While Gene Kelly is appropriately remembered as one of cinema’s best-ever musical performers, his non-musical performances are by now largely forgotten. His performance as E.K. Hornbeck in Inherit the Wind (1960) is likely his most widely liked dramatic role, but in 1948 Warner Bros took a chance on launching him as a swashbuckling adventure star in George Sidney’s The Three Musketeers. While not entirely obscure, this sword-swinging literary adaptation certainly wouldn’t make the first page of the actor’s CV – and that is despite a glamorous, high-powered cast of co-stars. This is breezy, competent fare for a Sunday afternoon: entertaining, but undistinguished.
Setting out for opportunities in 18th century Paris, young Gascon native D’Artagnan (Kelly) immediately crosses paths with the mysterious “Milady” de Winter (Lana Turner) – who plots with Prime Minister Richelieu (Vincent Price) against King Louis XIII (Frank Morgan) and Queen Anne (Angela Lansbury). Joining famed musketeers Athos (Van Heflin), Porthos (Gig Young), and Aramis (Robert Coote) – and plucky servant Constance (June Allyson) – D’Artagnan races to stop de Winter’s conspiracy and save the king.
Sidney’s The Three Musketeers marked Hollywood’s third feature adaptation of the Alexandre Dumas novel, and followed a Douglas Fairbanks silent film and a comedic Don Ameche vehicle. The 1948 version stuck relatively close to the book, offering a narrative that reflected the novel’s own far more closely than subsequent adaptations would. The most obvious changes were largely cosmetic – religious concerns saw Richelieu changed from a Cardinal to a Prime Minister, while the ages of the film’s key players were raised. The latter change arguably hurts the finished film: while the literary D’Artagnan was 18 years old, the same dialogue and motivations given to then-36 year-old Kelly makes his character seem embarrassingly inept and naive. Similarly the film’s titular musketeers come across as weirdly middle-aged and mature, lacking much of the energy and verve one would expect from the characters. They are all decent performers – theatre veteran Van Heflin in particular – but in the broader context of Musketeer adaptations they do rather underwhelm.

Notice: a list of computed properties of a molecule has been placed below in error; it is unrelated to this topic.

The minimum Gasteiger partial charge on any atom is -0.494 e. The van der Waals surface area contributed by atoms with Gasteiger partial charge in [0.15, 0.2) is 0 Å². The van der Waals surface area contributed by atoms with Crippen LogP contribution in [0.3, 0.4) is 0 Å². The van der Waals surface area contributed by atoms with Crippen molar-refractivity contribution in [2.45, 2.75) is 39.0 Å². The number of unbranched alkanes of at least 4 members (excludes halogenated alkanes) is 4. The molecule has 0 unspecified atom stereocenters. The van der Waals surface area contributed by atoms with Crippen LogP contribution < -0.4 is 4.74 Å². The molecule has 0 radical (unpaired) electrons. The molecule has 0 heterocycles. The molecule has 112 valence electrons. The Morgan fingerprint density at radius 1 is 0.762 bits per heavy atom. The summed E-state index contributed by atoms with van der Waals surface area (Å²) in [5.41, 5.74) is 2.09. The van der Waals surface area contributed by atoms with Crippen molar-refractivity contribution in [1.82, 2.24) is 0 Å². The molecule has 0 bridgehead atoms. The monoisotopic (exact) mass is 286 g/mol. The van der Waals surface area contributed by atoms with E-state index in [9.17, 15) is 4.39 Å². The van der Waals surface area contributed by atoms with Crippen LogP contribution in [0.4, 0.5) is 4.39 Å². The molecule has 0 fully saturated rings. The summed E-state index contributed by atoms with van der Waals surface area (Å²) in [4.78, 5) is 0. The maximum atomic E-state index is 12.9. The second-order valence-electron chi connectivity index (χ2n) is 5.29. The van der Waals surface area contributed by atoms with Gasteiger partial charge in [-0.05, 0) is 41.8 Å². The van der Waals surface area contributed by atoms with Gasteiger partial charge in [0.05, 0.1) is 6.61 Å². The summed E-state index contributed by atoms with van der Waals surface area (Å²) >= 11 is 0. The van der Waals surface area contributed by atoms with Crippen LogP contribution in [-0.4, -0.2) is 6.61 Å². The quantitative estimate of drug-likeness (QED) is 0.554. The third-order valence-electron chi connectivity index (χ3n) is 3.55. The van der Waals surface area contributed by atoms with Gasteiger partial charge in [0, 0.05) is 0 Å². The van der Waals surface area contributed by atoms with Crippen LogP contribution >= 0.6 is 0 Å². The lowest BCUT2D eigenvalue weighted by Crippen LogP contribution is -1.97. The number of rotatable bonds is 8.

Much better served are the film’s female cast. Lana Turner positively radiates with malevolence as Milady, bringing a distinctive femme fatale aesthetic to the character. Angela Lansbury is a brittle and dignified Queen Anne of Austria. Most delightful of all is June Allyson as Constance. There is a light and earthly tone to her performance, and she comes across as both innately likeable and comparatively realistic. There is a friendly down-to-earth nature to her Constance that makes her a better-developed character than any of her male counterparts.
The Three Musketeers is interesting, and certainly broadly enjoyable, but given the prestige players involved it cannot help but disappoint a little. For fans of Kelly it is a fun curiosity. For fans of classic Hollywood more broadly, there are better examples of literary adaptations and swashbuckling adventures available.